The chapel is the most magnificent building of Kreuzenstein castle and also a gem of sacral medieval craftsmanship, exemplifying the great collector’s passion and the art-historical expertise of the castle’s rebuilder.
The wings of the magnificent oak door of the entrance show a relief depicting Virgin Mary and St. Elizabeth: a replica of the famous late gothic church door of the Church of the Assumption in Irrsdorf in Salzburg/Flachgau, created by an unknown Salzburg carver around the year 1408.
The most impressive exhibit of the chapel is a gothic winged altar, composed of 47 original wooden panels from the 15th century, created by the Tyrolean sculptor Johann Grissemann of Imst and set by the Munich painter Alois Müller.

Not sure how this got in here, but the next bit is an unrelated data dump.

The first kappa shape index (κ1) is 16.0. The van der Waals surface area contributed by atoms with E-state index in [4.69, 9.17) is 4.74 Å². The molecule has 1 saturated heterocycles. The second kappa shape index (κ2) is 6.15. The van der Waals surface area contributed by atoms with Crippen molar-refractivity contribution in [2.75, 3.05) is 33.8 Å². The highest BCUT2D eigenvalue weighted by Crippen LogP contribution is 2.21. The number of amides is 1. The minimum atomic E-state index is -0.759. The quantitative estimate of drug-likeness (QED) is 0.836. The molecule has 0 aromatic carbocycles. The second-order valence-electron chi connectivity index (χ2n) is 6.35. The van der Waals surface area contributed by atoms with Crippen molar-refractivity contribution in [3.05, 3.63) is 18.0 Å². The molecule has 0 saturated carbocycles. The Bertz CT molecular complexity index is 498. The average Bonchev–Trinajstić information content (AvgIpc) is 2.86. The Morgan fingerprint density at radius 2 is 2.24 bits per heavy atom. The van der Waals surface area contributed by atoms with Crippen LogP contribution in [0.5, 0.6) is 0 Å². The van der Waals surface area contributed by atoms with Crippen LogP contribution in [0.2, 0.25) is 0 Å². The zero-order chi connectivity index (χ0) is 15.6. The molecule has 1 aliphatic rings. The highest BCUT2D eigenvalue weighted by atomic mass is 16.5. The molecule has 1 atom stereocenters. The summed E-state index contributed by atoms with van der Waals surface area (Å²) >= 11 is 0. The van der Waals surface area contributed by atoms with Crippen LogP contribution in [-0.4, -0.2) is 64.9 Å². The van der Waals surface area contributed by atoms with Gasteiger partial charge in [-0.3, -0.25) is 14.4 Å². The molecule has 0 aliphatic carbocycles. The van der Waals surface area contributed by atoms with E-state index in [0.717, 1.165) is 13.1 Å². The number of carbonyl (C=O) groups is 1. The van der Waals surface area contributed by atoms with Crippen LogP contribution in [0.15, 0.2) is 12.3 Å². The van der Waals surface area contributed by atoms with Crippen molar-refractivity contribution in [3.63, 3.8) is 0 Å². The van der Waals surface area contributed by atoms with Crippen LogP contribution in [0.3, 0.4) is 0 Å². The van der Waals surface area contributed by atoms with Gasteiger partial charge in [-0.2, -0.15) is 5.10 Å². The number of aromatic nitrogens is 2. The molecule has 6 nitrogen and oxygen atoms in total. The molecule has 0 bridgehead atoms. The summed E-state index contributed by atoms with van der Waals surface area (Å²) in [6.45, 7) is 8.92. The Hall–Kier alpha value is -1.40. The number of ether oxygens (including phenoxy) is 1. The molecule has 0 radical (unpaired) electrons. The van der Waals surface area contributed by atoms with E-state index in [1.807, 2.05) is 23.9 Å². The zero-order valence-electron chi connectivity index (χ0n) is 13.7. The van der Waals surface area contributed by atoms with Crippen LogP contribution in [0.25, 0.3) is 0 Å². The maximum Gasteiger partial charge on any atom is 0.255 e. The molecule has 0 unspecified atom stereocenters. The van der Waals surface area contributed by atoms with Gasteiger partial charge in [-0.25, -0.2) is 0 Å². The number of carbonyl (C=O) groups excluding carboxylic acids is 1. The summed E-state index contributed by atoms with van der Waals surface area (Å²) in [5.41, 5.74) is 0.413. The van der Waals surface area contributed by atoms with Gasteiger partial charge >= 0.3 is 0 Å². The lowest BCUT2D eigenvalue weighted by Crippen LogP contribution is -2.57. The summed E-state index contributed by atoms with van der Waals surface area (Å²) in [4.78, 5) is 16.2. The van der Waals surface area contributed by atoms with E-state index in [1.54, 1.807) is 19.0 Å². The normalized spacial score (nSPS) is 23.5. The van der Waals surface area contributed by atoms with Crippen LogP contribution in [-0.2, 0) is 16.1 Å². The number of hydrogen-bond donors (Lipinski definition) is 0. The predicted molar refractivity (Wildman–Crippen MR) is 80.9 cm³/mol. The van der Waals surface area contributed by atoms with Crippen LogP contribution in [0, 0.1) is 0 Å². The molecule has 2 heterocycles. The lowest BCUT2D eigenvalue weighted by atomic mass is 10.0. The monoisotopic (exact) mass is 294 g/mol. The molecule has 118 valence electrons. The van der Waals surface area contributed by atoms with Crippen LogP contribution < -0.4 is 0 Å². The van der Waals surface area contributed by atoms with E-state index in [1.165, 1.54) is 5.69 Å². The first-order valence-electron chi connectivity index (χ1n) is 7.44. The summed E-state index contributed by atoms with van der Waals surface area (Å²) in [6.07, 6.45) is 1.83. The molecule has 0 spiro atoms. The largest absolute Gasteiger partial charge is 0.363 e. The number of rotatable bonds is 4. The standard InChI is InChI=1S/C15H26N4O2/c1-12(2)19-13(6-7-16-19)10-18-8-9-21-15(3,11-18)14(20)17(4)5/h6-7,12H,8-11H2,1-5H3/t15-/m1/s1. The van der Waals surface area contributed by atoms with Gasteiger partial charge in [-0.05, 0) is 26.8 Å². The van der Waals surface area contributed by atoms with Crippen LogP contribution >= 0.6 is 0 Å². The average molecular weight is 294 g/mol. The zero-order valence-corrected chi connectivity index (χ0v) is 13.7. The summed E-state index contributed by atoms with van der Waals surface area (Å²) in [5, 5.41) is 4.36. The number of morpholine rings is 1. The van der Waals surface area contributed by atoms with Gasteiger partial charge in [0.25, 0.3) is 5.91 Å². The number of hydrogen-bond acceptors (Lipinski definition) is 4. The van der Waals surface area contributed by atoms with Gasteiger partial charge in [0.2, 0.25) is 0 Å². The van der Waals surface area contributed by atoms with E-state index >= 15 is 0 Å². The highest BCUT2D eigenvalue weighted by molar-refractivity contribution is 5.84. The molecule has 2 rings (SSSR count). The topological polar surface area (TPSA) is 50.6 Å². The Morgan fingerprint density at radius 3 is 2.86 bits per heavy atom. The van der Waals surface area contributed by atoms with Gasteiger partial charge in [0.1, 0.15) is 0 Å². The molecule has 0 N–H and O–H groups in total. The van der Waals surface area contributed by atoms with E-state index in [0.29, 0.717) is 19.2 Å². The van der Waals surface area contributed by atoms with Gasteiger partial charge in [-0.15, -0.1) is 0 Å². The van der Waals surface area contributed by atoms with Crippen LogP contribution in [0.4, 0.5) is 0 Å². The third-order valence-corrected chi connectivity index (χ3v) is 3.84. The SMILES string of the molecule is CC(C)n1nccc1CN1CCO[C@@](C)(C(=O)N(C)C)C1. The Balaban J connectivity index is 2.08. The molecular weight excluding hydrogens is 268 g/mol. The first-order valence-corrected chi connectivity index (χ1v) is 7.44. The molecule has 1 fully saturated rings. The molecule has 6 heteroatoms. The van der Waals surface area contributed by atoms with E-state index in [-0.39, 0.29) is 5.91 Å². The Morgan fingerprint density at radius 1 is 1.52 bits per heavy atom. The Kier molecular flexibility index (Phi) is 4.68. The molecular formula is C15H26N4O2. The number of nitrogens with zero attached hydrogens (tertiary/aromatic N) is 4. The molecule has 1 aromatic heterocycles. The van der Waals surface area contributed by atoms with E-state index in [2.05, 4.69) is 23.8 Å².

The ivory figure of Christ at the altar originates from Barcelona, the interior of the tabernacle is decorated with gold embroidery personally created by Countess Lucia Wilczek, a daughter of the castle's proprietor. The painted tapestry behind the altar is a replica of the famous Regensburg Carpet of the 14th century. The precious glass paintings of the 30 panels of the slender lancet windows are works of the 15th century, some originating from the castle chapel in Graz/Austria. The chapel’s oldest pieces can probably be dated back to the 8th century: a stone relief depicting an early Christian baptism behind the Romanesque baptismal font decorated with ribbon ornaments, and a statue of St. Roland from the 11th century next to the front door. Two pointed arches on the south wall separate the chapel from a semi-circular room with a vaulted dome whose rear wall is supported by pillars of Kitzsteinhorn granite. The dome shows mosaic depictions of the Madonna of San Marco in Venice and two angels from Torcello.